32. ^ a b "De Nederlandse Top 40" (in Dutch). Dutch Top 40. Radio 538. 1986 - week 30. Retrieved 2009-02-24.  
  33. ^ a b "Madonna - Papa Don't Preach (Song)" (in German). Swiss Charts. Hung Medien. 1986-07-20. Retrieved 2009-02-24.  
  34. ^ Voller 1999, p. 24
  35. ^ Clerk 2002, p. 62
  36. ^ a b Mansour 2005, p. 352
  37. ^ Metz & Benson 1999, p. 309
  38. ^ Madonna. (1990). The Immaculate Collection. [VHS]. Warner Music Vision.  
  39. ^ a b Mitchell 2000, p. 15
  40. ^ "Alex McArthur's Silent Sizzling in a Video with Madonna Has Women Crying 'Who's That?'". People (Time Inc). 1986-08-11.,,20094280,00.html. Retrieved 2009-02-27.  
  41. ^ "MTV Video Music Awards - 1987". MTV. MTV Networks. 1987-09-11. Retrieved 2009-03-05.  
  42. ^ Hart & Phelan 1993, p. 347
  43. ^ "Music-Rock News & Notes". Daily News of Los Angeles (MediaNews Group). 1986-09-12. Retrieved 2009-02-28.  
  44. ^ Singer 2002, p. 405
  45. ^ a b c d Dullea, Georgia (1986-09-18). "Madonna's New Beat is a Hit, but Song's Message Rankles". The New York Times (The New York Times Company). Retrieved 2009-02-26.  
  46. ^ Denisoff 1988, p. 299
  47. ^ Thompson 2007, p. 18
  48. ^ Hart & Phelan 1993, p. 348
  49. ^ Clerk 2002, p. 66
  50. ^ Kogan, Rick (1987-08-02). "Bombshell Madonna Certainly Can Wow 'Em". Chicago Tribune (Tribune Company).'EM&pqatl=google. Retrieved 2009-03-03.  
  51. ^ Goldstein, Patrick (1987-07-26). "Pop Eye". Chicago Tribune (Tribune Company). Retrieved 2009-03-03.  
  52. ^ Kellner 1995, p. 276
  53. ^ Farber, Jim (2008-10-22). "When it comes to controversy on tour, Madonna's been down this road". Daily News (Mortimer Zuckerman). Retrieved 2009-03-08.  
  54. ^ "Madge through the years". USA Today. Gannett Company. Retrieved 2009-03-08.  
  55. ^ Madonna. (1987). Who's That Girl - Live in Japan. [VHS]. Warner-Pioneer Japan.  
  56. ^ Phares, Heather. "Ciao Italia: Live in Italy (Video) > Overview". Allmusic. Macrovision Corporation. Retrieved 2009-03-03.  
  57. ^ a b Madonna. (1990). Blond Ambition - Japan Tour 90. [VHS]. Warner-Pioneer Japan.  
  58. ^ Madonna. (1990). Live! - Blond Ambition World Tour 90. [Laserdisc]. Pioneer Artists.  
  59. ^ Gundersen, Edna. "Madonna: The mother of Reinvention". USA Today (Gannett Company). Retrieved 2009-03-03.  
  60. ^ Moss, Corey (2002-04-29). "Kelly Osbourne's Ready For Her Closeup With 'Papa Don't Preach' Video". MTV. MTV Networks. Retrieved 2009-02-25.  
  61. ^ "Shut Up (Bonus Track) > Overview". Allmusic. Macrovision Corporation. Retrieved 2009-02-25.  
  62. ^ Erlewine, Stephen Thomas. "The Osbourne Family Album > Album Review". Allmusic. Macrovision Corporation. Retrieved 2009-02-25.  
  63. ^ "Chart Stats - Kelly Osbourne - Papa Don't Preach". The Official UK Charts Company. Retrieved 2009-02-25.  
  64. ^ "Kelly Osbourne - Discography". Irish Recorded Music Association. Retrieved 2009-02-25.  
  65. ^ "Kelly Osbourne - Papa Don't Preach (Song)". YLE. 2002 - week 32. Retrieved 2009-02-25.  
  66. ^ "Kelly Osbourne - Papa Don't Preach (Song)". Sverigetopplistan. 2002-08-22. Retrieved 2009-02-25.  
  67. ^ "Kelly Osbourne - Papa Don't Preach (Song)". Australian Recording Industry Association. 2002-08-25. Retrieved 2009-02-25.  
  68. ^ "ARIA Charts - Accreditations - 2002 Singles". Australian Recording Industry Association. Retrieved 2009-02-25.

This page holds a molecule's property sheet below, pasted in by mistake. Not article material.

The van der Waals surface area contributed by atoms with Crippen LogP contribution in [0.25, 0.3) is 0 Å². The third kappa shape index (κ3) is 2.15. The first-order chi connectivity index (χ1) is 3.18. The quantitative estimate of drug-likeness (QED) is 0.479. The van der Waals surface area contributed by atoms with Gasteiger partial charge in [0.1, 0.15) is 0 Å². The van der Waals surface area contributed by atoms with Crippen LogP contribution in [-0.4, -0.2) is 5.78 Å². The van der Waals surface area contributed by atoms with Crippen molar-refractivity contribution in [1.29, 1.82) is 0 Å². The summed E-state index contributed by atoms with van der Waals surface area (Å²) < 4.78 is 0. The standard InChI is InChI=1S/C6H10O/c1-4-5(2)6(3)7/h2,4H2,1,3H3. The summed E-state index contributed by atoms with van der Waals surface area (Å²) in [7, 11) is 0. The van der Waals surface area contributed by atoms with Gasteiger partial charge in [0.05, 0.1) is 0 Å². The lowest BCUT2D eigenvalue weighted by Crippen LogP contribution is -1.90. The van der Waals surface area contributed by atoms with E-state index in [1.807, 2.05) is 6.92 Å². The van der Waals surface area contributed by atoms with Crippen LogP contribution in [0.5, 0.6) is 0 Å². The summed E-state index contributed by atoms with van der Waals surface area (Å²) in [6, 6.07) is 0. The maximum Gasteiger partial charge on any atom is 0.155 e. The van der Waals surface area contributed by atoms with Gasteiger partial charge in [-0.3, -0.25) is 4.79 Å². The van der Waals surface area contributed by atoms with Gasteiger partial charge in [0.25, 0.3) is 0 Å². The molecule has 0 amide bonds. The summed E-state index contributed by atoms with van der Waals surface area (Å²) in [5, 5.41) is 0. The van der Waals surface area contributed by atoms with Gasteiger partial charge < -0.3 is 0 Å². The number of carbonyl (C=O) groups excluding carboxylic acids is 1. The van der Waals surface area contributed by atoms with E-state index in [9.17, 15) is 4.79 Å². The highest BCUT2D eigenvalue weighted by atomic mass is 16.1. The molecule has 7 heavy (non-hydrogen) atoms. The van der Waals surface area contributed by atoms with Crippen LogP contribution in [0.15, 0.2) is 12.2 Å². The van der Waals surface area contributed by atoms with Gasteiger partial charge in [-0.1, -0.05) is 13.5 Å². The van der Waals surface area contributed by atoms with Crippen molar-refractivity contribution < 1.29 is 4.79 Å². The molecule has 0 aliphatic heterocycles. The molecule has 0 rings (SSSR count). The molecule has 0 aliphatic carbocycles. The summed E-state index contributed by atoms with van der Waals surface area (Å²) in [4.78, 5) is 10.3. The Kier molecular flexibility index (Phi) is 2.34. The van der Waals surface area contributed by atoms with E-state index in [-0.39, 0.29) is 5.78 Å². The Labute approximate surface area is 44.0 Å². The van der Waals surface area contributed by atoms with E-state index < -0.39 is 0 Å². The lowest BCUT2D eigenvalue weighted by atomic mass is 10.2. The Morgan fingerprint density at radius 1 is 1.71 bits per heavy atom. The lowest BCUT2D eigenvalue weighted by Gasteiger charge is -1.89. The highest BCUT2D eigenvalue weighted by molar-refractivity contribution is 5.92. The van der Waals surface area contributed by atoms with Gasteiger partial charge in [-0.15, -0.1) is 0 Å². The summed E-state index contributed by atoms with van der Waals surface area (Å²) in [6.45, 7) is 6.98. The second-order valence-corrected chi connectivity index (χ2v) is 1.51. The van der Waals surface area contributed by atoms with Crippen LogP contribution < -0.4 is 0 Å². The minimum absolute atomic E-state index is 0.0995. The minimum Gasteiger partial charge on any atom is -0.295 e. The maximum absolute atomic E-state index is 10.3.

69. ^ Brunner, Rob (2002-06-03). "Music Capsule Review: Papa Don't Preach". Entertainment Weekly (Time Inc).,,254407,00.html. Retrieved 2009-02-26.  
  70. ^ Robinson, Peter (2002-09-02). "Kelly Osbourne featuring Incubus : Papa Don't Preach". New Musical Express (IPC Media). Retrieved 2009-02-26.  
  71. ^ "Absolutely Mad > Overview". Allmusic. Macrovision Corporation. Retrieved 2009-02-25.  
  72. ^ "The Music of Madonna > Overview". Allmusic. Macrovision Corporation. Retrieved 2009-02-25.  
  73. ^ "Plays Madonna in Jazz > Overview". Allmusic. Macrovision Corporation. Retrieved 2009-02-25.  
  74. ^ "Single: Mario Winans - Never Really Was". CBBC (British Broadcasting Corporation). 2004-08-31. Retrieved 2009-02-25.  
  75. ^ DeKnock, Jan (1986-08-22). "Madonna Preaches Her Message to Appreciative Worldwide Audience". Chicago Tribune (Tribune Company). Retrieved 2009-03-07.  
  76. ^ "Madonna - Papa Don't Preach (Song)" (in German). Ö3 Austria Top 40. 1986-01-08. Retrieved 2009-02-24.  
  77. ^ "Madonna - Papa Don't Preach (Chanson)" (in French). Syndicat National de l'Édition Phonographique. 1986-07-19. Retrieved 2009-02-24.  
  78. ^ "Madonna - Papa Don't Preach (Song)". Recording Industry Association of New Zealand. 1986-08-03. Retrieved 2009-09-26.  
  79. ^ "Madonna - Papa Don't Preach (Song)". Sverigetopplistan. 1986-07-09. Retrieved 2009-02-24.  


  • Bielen, Kenneth G. (1999), The Lyrics of Civility: Biblical Images and Popular Music Lyrics in American Culture, Routledge, ISBN 0815331932  
  • Clerk, Carol (2002), Madonnastyle, Omnibus Press, ISBN 0711988749  
  • Cross, Mary (2007), Madonna: A Biography, Greenwood Publishing Group, ISBN 0313338116  
  • Denisoff, R. Serge (1988), Inside MTV, Transaction Publishers, ISBN 0887388647  
  • Fouz-Hernández, Santiago; Jarman-Ivens, Freya (2004), Madonna's Drowned Worlds: New Approaches to Her Cultural Transformations, Ashgate Publishing, ISBN 0754633721  
  • Hart, Lynda; Phelan, Peggy (1993), Acting Out: Feminist Performances, University of Michigan Press, ISBN 0472064797  
  • Kellner, Douglas (1995), Media Culture: Cultural Studies, Identity, and Politics Between the Modern and the Postmodern, Routledge, ISBN 0415105706  
  • Mansour, David (2005), From Abba to Zoom: A Pop Culture Encyclopedia of the Late 20th Century, Andrews McMeel Publishing, ISBN 0740751182  
  • Metz, Allan; Benson, Carol (1999), The Madonna Companion: Two Decades of Commentary, Music Sales Group, ISBN 0825671949  
  • Mitchell, Jolyon P. (2000), Visually Speaking: Radio and the Renaissance of Preaching, Westminster – John Knox Press, ISBN 0664222447  
  • Singer, Jerome L. (2002), Handbook of Children and the Media, SAGE, ISBN 0761919554  
  • Thompson, Graham (2007), American Culture in the 1980s, Edinburgh University Press, ISBN 0748619100  
  • Voller, Debbi (1999), Madonna: The Style Book, Omnibus Press, ISBN 0711975116  

External links

Got something to say? Make a comment.
Your name
Your email address